Raphia sudanica

Cryosophila williamsii P. Allen

Common name: Palmiche, Palmera

Status: Extinct in the Wild

Natural Range

Cryosophila williamsii is confined to a small area in west-central Honduras, part of the Mesoamerican Hotspot. It is restricted to steep, high-rainfall slopes of the Lago Yojoa watershed at ca. 650 m elevation. The substrate is limestone. Until recently, area supported dense rain forest.

Recognition Characteristics

Cryosophila williamsii is a solitary fan palm growing up to 7 m tall. The trunk bears root spines, which are characteristic for the genus. Each leaf bears a deep central division, and segments are grouped into sections each containing 3–6 segments. The inflorescence is ascending, with a dense covering of 5–9 peduncular bracts. The flowers are bisexual. The fruits are globose or ovoid and creamy white.

Natural History

Little is known of the natural history of this rare palm. It was formerly used for thatch and hear-of-palm, but nowadays, it is too rare to be a useful source of thatch. Harvesting for heart-of-palm may occur occasionally. The pollination biology of C. williamsii has not been studied, but pollinators are assumed to be beetles, as is known for related species, which are also known to have thermogenic inflorescences. Agents of seed dispersal are unknown.

Threats to Survival

Deforestation is the single greatest threat to survival of Cryosophila williamsii, and indeed, the entire biota of the Lago Yojoa watershed. Cryosophila williamsii seedlings require moist shade in which to establish and grow; seedlings cannot tolerate exposure, the kind that occurs after heavy slash-and-bun deforestation. In addition, continued extraction of C. williamsii for hearts-of-palm is unsustainable and is contributing to the current conservation crisis surrounding this palm.

Cryosophila williamsii
Cryosophila williamsii in cultivation at Fairchild Tropical Botanic Garden. Photo by Carl Lewis.

Current Conservation Measures

Although the Lago Yojoa watershed was designated as a forest reserve in 1971, forest clearing by local farmers continued unabated.

The greatest hope for  Cryosophila williamsii lies in an ex situ collection at Fairchild Tropical Botanical Garden, Miami, USA. Seeds were collected from the type locality in January, 1994. The palms began flowering for the first time in 2005.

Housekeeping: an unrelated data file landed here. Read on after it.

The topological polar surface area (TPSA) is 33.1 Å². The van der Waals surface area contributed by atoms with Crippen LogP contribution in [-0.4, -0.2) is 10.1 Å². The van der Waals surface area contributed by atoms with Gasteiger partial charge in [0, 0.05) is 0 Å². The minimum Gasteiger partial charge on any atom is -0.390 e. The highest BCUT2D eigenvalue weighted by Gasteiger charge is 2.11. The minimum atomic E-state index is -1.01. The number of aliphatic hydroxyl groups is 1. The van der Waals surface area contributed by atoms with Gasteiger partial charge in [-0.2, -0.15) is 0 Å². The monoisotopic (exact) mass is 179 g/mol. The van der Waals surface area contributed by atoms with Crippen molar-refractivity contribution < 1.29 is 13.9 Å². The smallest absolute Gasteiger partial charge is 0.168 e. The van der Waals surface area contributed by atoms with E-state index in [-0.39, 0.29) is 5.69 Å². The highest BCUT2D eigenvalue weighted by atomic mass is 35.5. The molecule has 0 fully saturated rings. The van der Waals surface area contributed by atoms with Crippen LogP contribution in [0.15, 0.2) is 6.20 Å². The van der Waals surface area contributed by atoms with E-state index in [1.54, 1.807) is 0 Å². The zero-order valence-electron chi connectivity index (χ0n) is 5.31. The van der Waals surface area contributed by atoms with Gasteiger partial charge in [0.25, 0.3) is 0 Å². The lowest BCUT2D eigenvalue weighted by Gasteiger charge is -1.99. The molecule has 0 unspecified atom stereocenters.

Additional Necessary Conservation Actions

The type locality in Honduras should be re-surveyed to see if the species is truly extinct. Evans (1996) noted that reproduction and seedling recruitment were abundant, so young palms (to small for harvesting of hearts-of-palm) may still persist. A local public awareness campaign to prevent overharvesting might be effective, especially is alternative fast-growing hearts-of-palm crops (such as Roystonea regia) can be substituted.

The ex situ collection at Fairchild Tropical Botanic Garden could be used for germplasm production, however, it is not know if this species will set fruit in cultivation (i.e., without presumed beetle pollinators). Hand pollination may be necessary. If seeds can be produced from cultivated plants, reintroductions (following the successful protocol of Maschinski & Duqusnel) should be attempted. Additional ex situ collections should be established in botanical gardens in Central America.

Scientific Contributor

Dr. Scott Zona, FTBG


Evans, R. J. 1995.
Systematics of Cryosophila (Palmae).
Syst. Bot. Monographs 46: 1–70.

Evans, R. J. 1996.
Conservation status of Cryosophila with special reference to the critically endangered Cryosophila cookii and Cryosophila williamsii.
Principes 40: 129–147.

Henderson, A. 1984.
Observations on pollination of Cryosophila albida.
Principes 28: 120–126.

Maschinski, J. & Duquesnel, J. (2007)
Successful reintroductions of the endangered long-lived Sargent’s cherry palm, Pseudophoenix sargentii, in the Florida Keys.
Biological Conservation 134: 122–129.